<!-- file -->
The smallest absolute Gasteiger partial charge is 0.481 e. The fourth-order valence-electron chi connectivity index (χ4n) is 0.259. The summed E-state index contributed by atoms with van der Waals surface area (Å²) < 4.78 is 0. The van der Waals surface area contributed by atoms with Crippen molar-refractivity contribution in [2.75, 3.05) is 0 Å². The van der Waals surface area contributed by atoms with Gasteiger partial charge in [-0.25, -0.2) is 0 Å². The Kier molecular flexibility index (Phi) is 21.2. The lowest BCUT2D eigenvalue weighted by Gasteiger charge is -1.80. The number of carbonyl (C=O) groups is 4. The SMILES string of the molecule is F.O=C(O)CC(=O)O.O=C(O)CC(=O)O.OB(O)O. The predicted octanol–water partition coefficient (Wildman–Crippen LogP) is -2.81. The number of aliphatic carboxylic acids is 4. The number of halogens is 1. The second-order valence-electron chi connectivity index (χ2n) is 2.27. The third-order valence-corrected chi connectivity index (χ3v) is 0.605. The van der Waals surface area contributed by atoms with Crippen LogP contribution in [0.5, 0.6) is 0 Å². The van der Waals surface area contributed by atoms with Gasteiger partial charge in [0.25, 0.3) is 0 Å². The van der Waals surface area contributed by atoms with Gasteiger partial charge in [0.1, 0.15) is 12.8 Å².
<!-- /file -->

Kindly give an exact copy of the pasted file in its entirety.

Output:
The smallest absolute Gasteiger partial charge is 0.481 e. The fourth-order valence-electron chi connectivity index (χ4n) is 0.259. The summed E-state index contributed by atoms with van der Waals surface area (Å²) < 4.78 is 0. The van der Waals surface area contributed by atoms with Crippen molar-refractivity contribution in [2.75, 3.05) is 0 Å². The van der Waals surface area contributed by atoms with Gasteiger partial charge in [-0.25, -0.2) is 0 Å². The Kier molecular flexibility index (Phi) is 21.2. The lowest BCUT2D eigenvalue weighted by Gasteiger charge is -1.80. The number of carbonyl (C=O) groups is 4. The SMILES string of the molecule is F.O=C(O)CC(=O)O.O=C(O)CC(=O)O.OB(O)O. The predicted octanol–water partition coefficient (Wildman–Crippen LogP) is -2.81. The number of aliphatic carboxylic acids is 4. The number of halogens is 1. The second-order valence-electron chi connectivity index (χ2n) is 2.27. The third-order valence-corrected chi connectivity index (χ3v) is 0.605. The van der Waals surface area contributed by atoms with Crippen LogP contribution in [0.5, 0.6) is 0 Å². The van der Waals surface area contributed by atoms with Gasteiger partial charge in [0.25, 0.3) is 0 Å². The van der Waals surface area contributed by atoms with Gasteiger partial charge in [0.1, 0.15) is 12.8 Å².